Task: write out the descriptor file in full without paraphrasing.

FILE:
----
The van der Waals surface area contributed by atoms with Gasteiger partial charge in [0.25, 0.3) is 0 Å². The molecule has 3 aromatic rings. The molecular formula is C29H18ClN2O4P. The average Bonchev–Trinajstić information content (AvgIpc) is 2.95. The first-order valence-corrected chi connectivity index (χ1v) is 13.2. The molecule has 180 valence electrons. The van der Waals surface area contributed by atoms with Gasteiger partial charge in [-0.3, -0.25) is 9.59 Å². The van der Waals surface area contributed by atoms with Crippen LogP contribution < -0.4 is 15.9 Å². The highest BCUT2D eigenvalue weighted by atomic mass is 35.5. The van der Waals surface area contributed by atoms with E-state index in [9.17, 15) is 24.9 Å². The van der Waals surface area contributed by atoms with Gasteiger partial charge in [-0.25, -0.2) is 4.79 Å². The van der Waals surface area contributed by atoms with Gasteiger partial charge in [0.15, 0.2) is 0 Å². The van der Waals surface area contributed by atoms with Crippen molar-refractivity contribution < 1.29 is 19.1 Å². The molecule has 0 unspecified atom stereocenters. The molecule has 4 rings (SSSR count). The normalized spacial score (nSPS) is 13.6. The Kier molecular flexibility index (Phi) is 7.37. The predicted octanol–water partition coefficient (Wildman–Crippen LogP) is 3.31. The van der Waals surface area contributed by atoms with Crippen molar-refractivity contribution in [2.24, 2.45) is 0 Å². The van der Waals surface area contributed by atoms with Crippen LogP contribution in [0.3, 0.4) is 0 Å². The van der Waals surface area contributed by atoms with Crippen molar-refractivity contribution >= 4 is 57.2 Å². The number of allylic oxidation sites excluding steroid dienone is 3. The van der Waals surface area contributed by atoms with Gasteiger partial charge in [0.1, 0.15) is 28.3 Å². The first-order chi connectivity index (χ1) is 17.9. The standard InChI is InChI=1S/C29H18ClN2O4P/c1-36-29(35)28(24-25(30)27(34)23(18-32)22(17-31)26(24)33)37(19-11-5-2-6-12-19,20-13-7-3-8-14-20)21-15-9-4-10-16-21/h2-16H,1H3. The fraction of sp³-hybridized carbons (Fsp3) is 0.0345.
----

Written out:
The van der Waals surface area contributed by atoms with Gasteiger partial charge in [0.25, 0.3) is 0 Å². The molecule has 3 aromatic rings. The molecular formula is C29H18ClN2O4P. The average Bonchev–Trinajstić information content (AvgIpc) is 2.95. The first-order valence-corrected chi connectivity index (χ1v) is 13.2. The molecule has 180 valence electrons. The van der Waals surface area contributed by atoms with Gasteiger partial charge in [-0.3, -0.25) is 9.59 Å². The van der Waals surface area contributed by atoms with Crippen LogP contribution < -0.4 is 15.9 Å². The highest BCUT2D eigenvalue weighted by atomic mass is 35.5. The van der Waals surface area contributed by atoms with E-state index in [9.17, 15) is 24.9 Å². The van der Waals surface area contributed by atoms with Gasteiger partial charge in [-0.25, -0.2) is 4.79 Å². The van der Waals surface area contributed by atoms with Gasteiger partial charge in [0.15, 0.2) is 0 Å². The van der Waals surface area contributed by atoms with Crippen molar-refractivity contribution < 1.29 is 19.1 Å². The molecule has 0 unspecified atom stereocenters. The molecule has 4 rings (SSSR count). The normalized spacial score (nSPS) is 13.6. The Kier molecular flexibility index (Phi) is 7.37. The predicted octanol–water partition coefficient (Wildman–Crippen LogP) is 3.31. The van der Waals surface area contributed by atoms with Crippen molar-refractivity contribution in [2.24, 2.45) is 0 Å². The van der Waals surface area contributed by atoms with Crippen LogP contribution in [0.3, 0.4) is 0 Å². The van der Waals surface area contributed by atoms with Crippen molar-refractivity contribution >= 4 is 57.2 Å². The number of allylic oxidation sites excluding steroid dienone is 3. The van der Waals surface area contributed by atoms with Gasteiger partial charge in [0.1, 0.15) is 28.3 Å². The first-order chi connectivity index (χ1) is 17.9. The standard InChI is InChI=1S/C29H18ClN2O4P/c1-36-29(35)28(24-25(30)27(34)23(18-32)22(17-31)26(24)33)37(19-11-5-2-6-12-19,20-13-7-3-8-14-20)21-15-9-4-10-16-21/h2-16H,1H3. The fraction of sp³-hybridized carbons (Fsp3) is 0.0345.